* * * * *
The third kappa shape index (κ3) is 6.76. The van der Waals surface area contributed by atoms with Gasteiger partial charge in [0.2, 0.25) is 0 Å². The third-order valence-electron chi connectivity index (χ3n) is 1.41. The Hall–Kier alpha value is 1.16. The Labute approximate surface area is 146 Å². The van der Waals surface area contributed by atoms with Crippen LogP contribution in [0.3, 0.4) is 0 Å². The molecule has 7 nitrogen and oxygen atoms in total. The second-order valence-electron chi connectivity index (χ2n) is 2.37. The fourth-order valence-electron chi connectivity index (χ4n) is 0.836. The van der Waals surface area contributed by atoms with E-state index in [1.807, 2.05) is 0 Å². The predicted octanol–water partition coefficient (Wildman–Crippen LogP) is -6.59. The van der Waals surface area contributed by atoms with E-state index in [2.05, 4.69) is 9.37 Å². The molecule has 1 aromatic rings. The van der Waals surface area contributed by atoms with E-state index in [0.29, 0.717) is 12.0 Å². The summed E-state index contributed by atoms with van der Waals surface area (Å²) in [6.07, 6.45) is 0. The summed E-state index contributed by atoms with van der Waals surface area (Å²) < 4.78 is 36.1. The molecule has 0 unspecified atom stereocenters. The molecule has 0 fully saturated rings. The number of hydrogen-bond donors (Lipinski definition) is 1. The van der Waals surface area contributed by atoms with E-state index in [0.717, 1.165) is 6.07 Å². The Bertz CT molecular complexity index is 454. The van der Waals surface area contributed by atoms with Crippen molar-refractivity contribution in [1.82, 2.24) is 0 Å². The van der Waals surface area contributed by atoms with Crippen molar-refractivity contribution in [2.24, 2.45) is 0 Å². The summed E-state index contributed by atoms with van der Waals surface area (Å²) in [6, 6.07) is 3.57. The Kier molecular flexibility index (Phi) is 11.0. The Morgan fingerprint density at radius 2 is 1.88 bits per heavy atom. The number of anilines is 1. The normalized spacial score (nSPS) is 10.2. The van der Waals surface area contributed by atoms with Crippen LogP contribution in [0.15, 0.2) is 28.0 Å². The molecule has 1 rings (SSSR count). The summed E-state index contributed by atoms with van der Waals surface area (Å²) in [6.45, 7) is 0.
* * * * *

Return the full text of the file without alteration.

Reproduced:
The third kappa shape index (κ3) is 6.76. The van der Waals surface area contributed by atoms with Gasteiger partial charge in [0.2, 0.25) is 0 Å². The third-order valence-electron chi connectivity index (χ3n) is 1.41. The Hall–Kier alpha value is 1.16. The Labute approximate surface area is 146 Å². The van der Waals surface area contributed by atoms with Crippen LogP contribution in [0.3, 0.4) is 0 Å². The molecule has 7 nitrogen and oxygen atoms in total. The second-order valence-electron chi connectivity index (χ2n) is 2.37. The fourth-order valence-electron chi connectivity index (χ4n) is 0.836. The van der Waals surface area contributed by atoms with E-state index in [1.807, 2.05) is 0 Å². The predicted octanol–water partition coefficient (Wildman–Crippen LogP) is -6.59. The van der Waals surface area contributed by atoms with E-state index in [2.05, 4.69) is 9.37 Å². The molecule has 1 aromatic rings. The van der Waals surface area contributed by atoms with E-state index in [0.29, 0.717) is 12.0 Å². The summed E-state index contributed by atoms with van der Waals surface area (Å²) in [6.07, 6.45) is 0. The summed E-state index contributed by atoms with van der Waals surface area (Å²) < 4.78 is 36.1. The molecule has 0 unspecified atom stereocenters. The molecule has 0 fully saturated rings. The number of hydrogen-bond donors (Lipinski definition) is 1. The van der Waals surface area contributed by atoms with E-state index in [0.717, 1.165) is 6.07 Å². The Bertz CT molecular complexity index is 454. The van der Waals surface area contributed by atoms with Crippen molar-refractivity contribution in [1.82, 2.24) is 0 Å². The van der Waals surface area contributed by atoms with Crippen molar-refractivity contribution in [2.24, 2.45) is 0 Å². The summed E-state index contributed by atoms with van der Waals surface area (Å²) in [6, 6.07) is 3.57. The Kier molecular flexibility index (Phi) is 11.0. The Morgan fingerprint density at radius 2 is 1.88 bits per heavy atom. The number of anilines is 1. The normalized spacial score (nSPS) is 10.2. The van der Waals surface area contributed by atoms with Crippen LogP contribution in [0.15, 0.2) is 28.0 Å². The molecule has 1 rings (SSSR count). The summed E-state index contributed by atoms with van der Waals surface area (Å²) in [6.45, 7) is 0.